Available this week on most streaming platforms, independent film director Jason Winn unveils his latest offering, Rave Party Massacre or DeadThirsty. Winn has an interesting filmography as a director, which includes a Lifetime movie, The Assault, as well as a critically-acclaimed indie drama, The Fat Boy Chronicles. With no expectations from this little film, I was hoping to see a crazy, psychedelic-infused horror film like Dust Devil (1993) or The Tripper (2006). At the very least, I thought the idea of the “Dead Thirsty” hinted perhaps at drug-fueled zombie mayhem.
Rave Party Massacre is set in 1992, at the end of the George H.W. Bush presidency and what appears to be shortly before Clinton would take office. Party-girl Rachel drags her angry boyfriend, Branson, to an abandoned hospital scheduled to be demolished for a secret rave party. Her evening of dancing, hallucinogenic drugs, and sex gives way quickly to a nightmare. Waking the next morning from a drug-induced haze, Rachel, Branson, and three other revelers discover they are trapped inside the hospital with two masked killers.
A DIY Indie Slasher
Despite my best predictions, Rave Party Massacre is ultimately a micro-budgeted, indie horror film that most closely falls into the slasher subgenre. While Rave is missing some of the classic slasher elements, it does have masked killers stalking young adults in a remote, terrible place. Our young ravers also break the cardinal horror film rules – they have sex and do drugs.
Winn’s Rave Party Massacre is clearly limited by its budget; this is DIY, guerrilla film-making. From sound design to its small cast and grainy camera footage, Winn doesn’t have a lot to work with but does his best to put some interesting twists to the subgenre. He shows some nice flourishes with his camera work, particularly in the scene where Rachel wakes up in a morgue drawer. Rave Party Massacre is also a briskly paced film that doesn’t waste much time pushing its story forward. There are some surprisingly effective gore make-up effects with a couple of the death scenes. Additionally, the stripped down sound design gives some of the on-screen violence a raw effect.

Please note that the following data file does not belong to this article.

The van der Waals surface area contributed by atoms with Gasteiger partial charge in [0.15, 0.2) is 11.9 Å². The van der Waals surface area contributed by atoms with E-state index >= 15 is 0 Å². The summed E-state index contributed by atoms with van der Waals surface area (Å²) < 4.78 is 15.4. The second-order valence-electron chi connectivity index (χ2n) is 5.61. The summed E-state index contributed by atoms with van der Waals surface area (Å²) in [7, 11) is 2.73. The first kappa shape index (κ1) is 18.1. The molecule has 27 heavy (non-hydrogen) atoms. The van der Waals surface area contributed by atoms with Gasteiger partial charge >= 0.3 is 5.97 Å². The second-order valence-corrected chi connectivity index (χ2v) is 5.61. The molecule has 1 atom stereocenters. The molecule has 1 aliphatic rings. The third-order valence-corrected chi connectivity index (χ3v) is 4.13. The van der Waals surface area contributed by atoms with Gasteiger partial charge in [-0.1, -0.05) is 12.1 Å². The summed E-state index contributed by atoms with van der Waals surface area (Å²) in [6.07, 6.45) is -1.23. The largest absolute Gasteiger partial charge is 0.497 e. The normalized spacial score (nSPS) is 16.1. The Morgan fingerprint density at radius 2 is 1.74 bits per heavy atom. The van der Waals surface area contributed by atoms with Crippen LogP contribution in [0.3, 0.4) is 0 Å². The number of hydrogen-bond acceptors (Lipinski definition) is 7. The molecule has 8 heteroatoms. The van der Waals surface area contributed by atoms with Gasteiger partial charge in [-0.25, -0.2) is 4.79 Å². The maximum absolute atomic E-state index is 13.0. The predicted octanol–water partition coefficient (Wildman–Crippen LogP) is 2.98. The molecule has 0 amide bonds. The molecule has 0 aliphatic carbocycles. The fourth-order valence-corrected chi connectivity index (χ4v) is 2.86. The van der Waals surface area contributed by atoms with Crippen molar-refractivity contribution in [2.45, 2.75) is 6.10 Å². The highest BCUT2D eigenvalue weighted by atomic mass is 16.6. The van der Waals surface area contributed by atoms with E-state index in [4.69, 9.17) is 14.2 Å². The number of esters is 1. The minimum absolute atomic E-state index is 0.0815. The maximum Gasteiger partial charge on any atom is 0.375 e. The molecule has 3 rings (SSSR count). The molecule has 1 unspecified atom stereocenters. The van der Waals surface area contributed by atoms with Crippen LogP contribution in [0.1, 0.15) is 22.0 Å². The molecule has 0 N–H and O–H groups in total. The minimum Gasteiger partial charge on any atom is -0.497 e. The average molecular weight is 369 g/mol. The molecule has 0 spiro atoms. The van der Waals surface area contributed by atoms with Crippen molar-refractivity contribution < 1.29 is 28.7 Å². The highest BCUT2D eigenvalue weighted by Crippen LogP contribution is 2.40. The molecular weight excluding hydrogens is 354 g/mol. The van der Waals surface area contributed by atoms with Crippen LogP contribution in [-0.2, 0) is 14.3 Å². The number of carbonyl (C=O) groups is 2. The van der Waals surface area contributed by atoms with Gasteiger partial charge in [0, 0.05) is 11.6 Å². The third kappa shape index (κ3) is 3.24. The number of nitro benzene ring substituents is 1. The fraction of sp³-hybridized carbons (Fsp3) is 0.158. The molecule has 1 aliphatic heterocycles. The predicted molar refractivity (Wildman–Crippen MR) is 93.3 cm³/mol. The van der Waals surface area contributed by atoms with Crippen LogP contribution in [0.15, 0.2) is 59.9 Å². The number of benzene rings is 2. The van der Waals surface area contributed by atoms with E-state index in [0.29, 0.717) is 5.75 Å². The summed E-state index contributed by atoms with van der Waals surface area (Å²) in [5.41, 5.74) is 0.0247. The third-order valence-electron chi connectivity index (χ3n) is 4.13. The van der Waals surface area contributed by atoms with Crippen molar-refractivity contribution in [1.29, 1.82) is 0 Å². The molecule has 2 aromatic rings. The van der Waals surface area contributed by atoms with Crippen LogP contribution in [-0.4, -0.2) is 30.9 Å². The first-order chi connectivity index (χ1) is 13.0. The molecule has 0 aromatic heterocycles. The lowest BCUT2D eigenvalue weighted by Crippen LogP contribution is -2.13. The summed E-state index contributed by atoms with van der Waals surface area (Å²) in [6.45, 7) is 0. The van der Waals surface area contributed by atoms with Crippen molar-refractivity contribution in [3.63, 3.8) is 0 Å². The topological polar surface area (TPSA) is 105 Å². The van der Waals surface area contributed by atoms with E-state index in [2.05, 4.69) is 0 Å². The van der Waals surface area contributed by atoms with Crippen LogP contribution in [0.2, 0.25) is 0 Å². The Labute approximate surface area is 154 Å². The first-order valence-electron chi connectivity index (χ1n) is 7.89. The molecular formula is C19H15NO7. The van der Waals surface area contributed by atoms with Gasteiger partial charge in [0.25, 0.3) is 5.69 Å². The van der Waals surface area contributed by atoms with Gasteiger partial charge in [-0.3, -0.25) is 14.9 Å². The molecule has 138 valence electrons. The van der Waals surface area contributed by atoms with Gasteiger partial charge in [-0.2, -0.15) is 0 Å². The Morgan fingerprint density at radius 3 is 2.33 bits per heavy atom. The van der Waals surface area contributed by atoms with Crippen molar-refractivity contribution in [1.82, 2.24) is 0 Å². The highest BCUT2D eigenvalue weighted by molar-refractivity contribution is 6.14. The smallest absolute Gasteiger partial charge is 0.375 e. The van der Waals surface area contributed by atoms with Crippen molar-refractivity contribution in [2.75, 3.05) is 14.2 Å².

What if There Was a ‘Massacre’ and Nobody Came
Despite some hints of potential here and there, Rave Party Massacre is pretty limited by its budget. For most of the film, there is a lack of a music score and while silence can be used to great effect in horror, the sound design here leaves a huge void in atmosphere and tension. Most of the film’s stalking and death scenes are awkwardly staged and, as a result, there are no real scares or jumps for the audience. Some viewers may also take exception to the distinct lack of an actual massacre in Rave Party Massacre. There’s a sparse cast in the film so the body count never really approaches a massacre.
With regards to its cast, there is a narrow range in the performances from the actors, with Rave Party Massacre marking the debuts for at least two cast members. The film’s killers turn in fairly wooden performances, which seriously undermines any tension once they’re required to explain their motivations. Lead actress Sara Bess does what she can with the material she is given as Rachel but, sadly, the film largely relegates her to screaming. Melissa Kunnap turns in the best performance in the film’s relatively smaller role as Clare.
Something About a ‘New World Order’
What might make or break Rave Party Massacre for some viewers is the film’s final act and Winn’s attempt at a larger social commentary. From its opening credits to oddly placed flashbacks of arguments between Rachael and boyfriend Branson, Rave Party Massacre makes references to George H.W. Bush’s ‘New World Order” and “A thousand points of lights” speeches several times. Unfortunately, it’s never clear what the film’s killers – the ‘Dead Thirsty” – intend or what they mean by a “new world order”. Is Winn likening these killers to a politically motivated militia? To what political turmoil is the film referring? Not much of this makes sense.
Rave Party Massacre could have embraced its nonsensical motivations and dropped audiences down a surreal ‘rabbit hole” like 1970s head-scratchers like Let’s Scare Jessica to Death. And it almost goes that direction – there are times where it feels like Winn is going to let the film rocket off the rails into the truly bizarre. It just never fully embraces the surreal, opting to end on a rather uneventful note.
Not Much to Offer the Casual Horror Fan
To be honest, I didn’t hate Rave Party Massacre – it was certainly better than some of the other low-budget indie horror films I’ve reviewed on the blog (House of Demons, I’m looking at you). I would absolutely give Jason Winn’s films a look as he shows some interesting flashes and deserves some credit for tying to invest some political subtext. Ultimately, I would only cautiously recommend Rave to die-hard indie horror fans as I don’t think there’s much here for mainstream or casual horror viewers.
THE PROFESSOR’S FINAL GRADE: C-